Dominic and Nicholas Cape’s master plan has their racing team going from competing in USF2000 to possibly the NTT IndyCar Series in just a few short years.
The brothers put their plan into motion by moving their entire business operation that includes Cape Brothers Speed Shop from St. Petersburg, Florida up to Brownsburg, Indiana in a building owned by NHRA legend John Force. The move took place shortly before the pandemic and helped get the team in a situation where advancement up the Road to Indy became possible.
“Once we decided we were going to move, then we had a long term plan of what we wanted to do,” Dominic Cape said. “And that got pushed back a little bit through the COVID stuff and all that. So the plan was always to go to Indy Lights and then that’ll give us a certain period of time to move up into IndyCar.”
The Cape brothers announced recently their team is moving from USF2000 to Indy Lights for the 2023 racing season in a two-car effort.
The brothers bided their time to wait for the right opportunity to move up the open-wheel racing ladder. The first step toward the Indy Lights move was seeing Penske Entertainment Corporation take ownership of the Indy Lights championship after the 2021 racing season. While Carlin and Juncos Racing suspended their respective Indy Lights programs for 2022, HMD Motorsports increased its car count while TJ Speed Motorsports and Force Indy also joined the series.
The 2023 Indy Lights season will see additional growth as HMD Motorsports will expand from four to six cars while Legacy Autosport announced that they will also join Indy Lights with two cars.
The series announced that Firestone will be replacing Cooper as the series’ tire supplier ahead of the 2023 season, resuming their involvement with Indy Lights that ceased after the 2013 season. With a playing field now leveled with Firestone’s return, the timing was now right for the Capes to sell their four USF2000 cars and make their return to Indy Lights after they managed RLR Andersen Racing’s Indy Lights team in 2007-2008 and their own Indy Lights effort in 2010.
After deciding roughly four months ago that Indy Lights was going to be where they would race, the Capes put down a deposit for two brand new IL-15 chassis that they will take possession of in September. The brothers will use the Indy Lights program as a stepping stone to start looking at the IndyCar Series once the new 2.4L engine formula starts racing.
“It all depends on when [IndyCar] does all the changes and that,” said Dominic Cape when asked about an IndyCar time table. “So, you know, we’ll probably wait and see and then give that a year to shake out whatever things they got to sort out, and then we’ll probably look at going in then.”
There is a decently large cost differential between USF2000 and Indy Lights. A full season in USF2000 is around $350,000-$400,000 while an Indy Lights deal with testing is around $1.1-$1.2 million. That difference in cost is not a deterrent for the brothers because Indy Lights is where drivers want to be if they’re seeking a future in IndyCar.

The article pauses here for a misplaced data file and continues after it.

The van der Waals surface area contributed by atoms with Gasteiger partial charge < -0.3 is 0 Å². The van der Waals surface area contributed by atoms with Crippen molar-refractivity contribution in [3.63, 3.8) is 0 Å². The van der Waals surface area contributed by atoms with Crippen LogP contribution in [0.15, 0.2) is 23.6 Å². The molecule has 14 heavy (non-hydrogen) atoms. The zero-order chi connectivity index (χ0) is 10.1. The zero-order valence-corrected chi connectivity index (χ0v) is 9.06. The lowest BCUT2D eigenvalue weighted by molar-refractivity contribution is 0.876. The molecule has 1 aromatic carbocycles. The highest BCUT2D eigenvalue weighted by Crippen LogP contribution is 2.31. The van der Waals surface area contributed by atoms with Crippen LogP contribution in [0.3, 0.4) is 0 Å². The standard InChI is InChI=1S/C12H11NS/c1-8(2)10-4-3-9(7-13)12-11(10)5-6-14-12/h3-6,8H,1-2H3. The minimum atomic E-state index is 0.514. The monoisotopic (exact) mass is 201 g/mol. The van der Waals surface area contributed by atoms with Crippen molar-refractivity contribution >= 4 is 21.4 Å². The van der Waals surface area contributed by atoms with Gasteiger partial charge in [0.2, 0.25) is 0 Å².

At the shop, the Capes have almost everything they need in terms of tools and equipment already in place for the move up to Indy Lights. The brothers might need to purchase some small bits of precision tooling, but the rest of their equipment will transfer over to running the Indy Lights cars.
Except for the cars themselves, the Capes’ biggest expense ahead of next season might actually be outfitting the entire team with the new clothing that Indy Lights will require the mechanics to wear. The crew will be kept almost entirely intact, the majority of whom have been with the Capes for many years and their workloads will decrease a bit as the team transitions from a four car effort to two cars, putting more mechanics on each car.
The team has competed in USF2000 dating back to the early 1990s, delivering championships for drivers such as JR Hildebrand, Matthew Brabham, Oliver Askew and Kyle Kirkwood. The Capes will hold themselves to the same standards that have guided their team throughout the years, but knowing how different Indy Lights is compared to USF2000, the brothers are managing their expectations.
“I think competing for podiums, hopefully wins, stuff like that in our first year,” Nicholas Cape said of their goals. “I mean, when we first ran the Andersen program, we got podiums in our first year; second year we were leading the championship going into the Freedom 100 with JR Hildebrand and then some things happened.”
“But I think for us moving into it now, I think hopefully fighting for podiums in our first year, that would be good.”
The team was based in St. Petersburg, Florida since 2001 and was able to complete their move to Brownsburg in late 2019 after the annual post-season Chris Griffis Memorial Test thanks to some help from former business partners in Wayne Taylor Racing. The team had met with Indiana state government representatives and Hendricks County officials to help facilitate the move into what is a large hub for open-wheel racing in America.